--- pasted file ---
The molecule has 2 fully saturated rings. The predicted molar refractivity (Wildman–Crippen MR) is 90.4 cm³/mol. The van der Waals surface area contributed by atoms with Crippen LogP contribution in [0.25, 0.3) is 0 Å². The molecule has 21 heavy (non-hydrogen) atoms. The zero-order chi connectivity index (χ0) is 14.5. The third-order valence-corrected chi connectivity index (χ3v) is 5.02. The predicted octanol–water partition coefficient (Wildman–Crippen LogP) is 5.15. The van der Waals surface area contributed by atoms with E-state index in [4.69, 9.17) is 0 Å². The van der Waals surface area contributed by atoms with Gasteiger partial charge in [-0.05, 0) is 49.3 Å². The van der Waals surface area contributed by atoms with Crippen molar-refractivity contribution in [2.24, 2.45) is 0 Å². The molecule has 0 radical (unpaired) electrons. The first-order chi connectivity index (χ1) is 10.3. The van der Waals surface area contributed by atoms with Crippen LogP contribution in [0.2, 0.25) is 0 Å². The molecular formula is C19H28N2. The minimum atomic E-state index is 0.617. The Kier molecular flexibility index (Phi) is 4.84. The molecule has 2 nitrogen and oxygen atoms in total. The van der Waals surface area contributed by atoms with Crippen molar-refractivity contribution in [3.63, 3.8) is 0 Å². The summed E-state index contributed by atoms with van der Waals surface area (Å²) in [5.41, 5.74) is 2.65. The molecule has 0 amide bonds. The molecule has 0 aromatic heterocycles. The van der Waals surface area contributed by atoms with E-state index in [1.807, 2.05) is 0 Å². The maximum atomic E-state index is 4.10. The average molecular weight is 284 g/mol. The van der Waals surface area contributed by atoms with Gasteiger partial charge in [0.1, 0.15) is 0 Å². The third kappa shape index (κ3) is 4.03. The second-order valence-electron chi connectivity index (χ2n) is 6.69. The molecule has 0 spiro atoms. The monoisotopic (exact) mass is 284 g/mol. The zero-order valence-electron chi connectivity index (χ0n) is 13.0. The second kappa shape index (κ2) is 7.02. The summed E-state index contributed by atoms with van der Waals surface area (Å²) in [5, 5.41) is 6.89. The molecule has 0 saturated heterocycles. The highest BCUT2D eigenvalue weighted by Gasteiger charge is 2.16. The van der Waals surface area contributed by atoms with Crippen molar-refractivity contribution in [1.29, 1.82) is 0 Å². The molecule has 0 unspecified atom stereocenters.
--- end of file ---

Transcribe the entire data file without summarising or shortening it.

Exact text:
The molecule has 2 fully saturated rings. The predicted molar refractivity (Wildman–Crippen MR) is 90.4 cm³/mol. The van der Waals surface area contributed by atoms with Crippen LogP contribution in [0.25, 0.3) is 0 Å². The molecule has 21 heavy (non-hydrogen) atoms. The zero-order chi connectivity index (χ0) is 14.5. The third-order valence-corrected chi connectivity index (χ3v) is 5.02. The predicted octanol–water partition coefficient (Wildman–Crippen LogP) is 5.15. The van der Waals surface area contributed by atoms with E-state index in [4.69, 9.17) is 0 Å². The van der Waals surface area contributed by atoms with Gasteiger partial charge in [-0.05, 0) is 49.3 Å². The van der Waals surface area contributed by atoms with Crippen molar-refractivity contribution in [2.24, 2.45) is 0 Å². The molecule has 0 radical (unpaired) electrons. The first-order chi connectivity index (χ1) is 10.3. The van der Waals surface area contributed by atoms with Crippen LogP contribution in [0.2, 0.25) is 0 Å². The molecular formula is C19H28N2. The minimum atomic E-state index is 0.617. The Kier molecular flexibility index (Phi) is 4.84. The molecule has 2 nitrogen and oxygen atoms in total. The van der Waals surface area contributed by atoms with Crippen molar-refractivity contribution in [3.63, 3.8) is 0 Å². The summed E-state index contributed by atoms with van der Waals surface area (Å²) in [5.41, 5.74) is 2.65. The molecule has 0 amide bonds. The molecule has 0 aromatic heterocycles. The van der Waals surface area contributed by atoms with E-state index in [1.807, 2.05) is 0 Å². The maximum atomic E-state index is 4.10. The average molecular weight is 284 g/mol. The van der Waals surface area contributed by atoms with Gasteiger partial charge in [0.1, 0.15) is 0 Å². The third kappa shape index (κ3) is 4.03. The second-order valence-electron chi connectivity index (χ2n) is 6.69. The molecule has 0 spiro atoms. The monoisotopic (exact) mass is 284 g/mol. The zero-order valence-electron chi connectivity index (χ0n) is 13.0. The second kappa shape index (κ2) is 7.02. The summed E-state index contributed by atoms with van der Waals surface area (Å²) in [5, 5.41) is 6.89. The molecule has 0 saturated heterocycles. The highest BCUT2D eigenvalue weighted by Gasteiger charge is 2.16. The van der Waals surface area contributed by atoms with Crippen molar-refractivity contribution in [1.29, 1.82) is 0 Å². The molecule has 0 unspecified atom stereocenters.